15. Inquiry: Critical Thinking Across the Disciplines: Volume > 23 > Issue: 1/2
Tom Nesbit, Daniel Schugurensky, Darlene Clover Building Research Capacities in Adult Literacy: Bridging the Gap between University Researchers and Practitioners
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There is growing interest in developing co-operation between adult literacy researchers and practitioners to further research skills and approaches. Canada’s National Literacy Secretariat has recently initiated a series of policy debates that suggested several possibilities: targeted research grants, research internships for practitioners, practical sabbaticals for researchers, support for networking between literacy researchers and practitioners, and joint seminars and workshops between researchers and practitioners. A common theme throughout these discussions is the need to develop critical thinking about both collaborative research and adult literacy. In this paper we discuss two collaborative initiatives between university-based researchers and adult literacy groups in the provinces of British Columbia and Ontario. Each project was based on the notion of “research circles” and specifically designed to enhance research capacity and critical thinking about literacy research.
16. Inquiry: Critical Thinking Across the Disciplines: Volume > 23 > Issue: 1/2
Jean Toner, Michele Rountree Transformative and Educative Power of Critical Thinking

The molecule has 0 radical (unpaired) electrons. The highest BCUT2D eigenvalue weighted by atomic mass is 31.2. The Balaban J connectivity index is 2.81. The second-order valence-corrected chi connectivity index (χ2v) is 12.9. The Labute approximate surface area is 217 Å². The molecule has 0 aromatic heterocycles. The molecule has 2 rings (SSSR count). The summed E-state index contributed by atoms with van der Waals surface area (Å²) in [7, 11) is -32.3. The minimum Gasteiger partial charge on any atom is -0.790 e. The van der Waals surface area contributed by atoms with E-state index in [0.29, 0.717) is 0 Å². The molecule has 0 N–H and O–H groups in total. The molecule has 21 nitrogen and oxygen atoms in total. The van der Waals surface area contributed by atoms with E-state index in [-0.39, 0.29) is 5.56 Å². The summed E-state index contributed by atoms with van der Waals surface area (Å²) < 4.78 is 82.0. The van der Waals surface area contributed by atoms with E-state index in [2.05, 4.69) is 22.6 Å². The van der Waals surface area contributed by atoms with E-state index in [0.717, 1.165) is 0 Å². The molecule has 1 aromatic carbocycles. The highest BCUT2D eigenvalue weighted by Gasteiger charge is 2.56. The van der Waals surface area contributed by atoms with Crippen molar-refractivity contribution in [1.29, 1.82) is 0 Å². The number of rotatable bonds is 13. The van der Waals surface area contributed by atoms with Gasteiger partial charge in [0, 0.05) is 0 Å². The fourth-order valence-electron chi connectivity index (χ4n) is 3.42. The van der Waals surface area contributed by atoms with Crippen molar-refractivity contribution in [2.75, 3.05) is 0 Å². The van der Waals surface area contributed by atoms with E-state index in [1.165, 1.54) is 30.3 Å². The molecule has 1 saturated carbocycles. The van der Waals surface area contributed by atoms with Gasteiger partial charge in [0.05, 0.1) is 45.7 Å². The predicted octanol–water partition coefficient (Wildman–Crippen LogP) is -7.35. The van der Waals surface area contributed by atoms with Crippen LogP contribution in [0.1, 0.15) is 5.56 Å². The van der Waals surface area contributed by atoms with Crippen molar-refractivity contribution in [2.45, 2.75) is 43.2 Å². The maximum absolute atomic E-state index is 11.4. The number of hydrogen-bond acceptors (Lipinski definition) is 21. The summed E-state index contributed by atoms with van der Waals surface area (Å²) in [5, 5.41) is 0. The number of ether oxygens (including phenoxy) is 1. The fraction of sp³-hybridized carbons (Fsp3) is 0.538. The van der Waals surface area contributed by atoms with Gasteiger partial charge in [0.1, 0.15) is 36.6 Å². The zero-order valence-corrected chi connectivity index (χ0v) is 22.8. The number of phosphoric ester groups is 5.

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Critical theory and critical thinking emphasize the power of self-reflection and educative analysis where students in higher education become motivated to change their present societal reality by being strategic and action orientated. Central to these theories is the enlistment of strategies that utilize educational vehicles infused with critical thinking to engage students in the process of intensive evaluation of the theory, values, knowledge and skiIls of their respective fields with the often transformative impact upon a student’s worldviews. This article reviews the theoretical and historical tenets of ctitical theory and its interdependence and reinforcing relationship with critical thinking. An illustration is offered that represents the cyclical and often transformative relationship between critical theory and critical thinking. Along with a definition of critical thinking there is a discussion of the difference between critical thinking and other forms of thinking. Last, at the core of the article will be suggestions for designing trans disciplinary teaching methods based upon Freire’s critical consciousness with an emphasis upon an instructor’s self-evaluative, liberating stance towards education. Strategies will be introduced that engage students in the act of intensive critical thinking becomes transformative.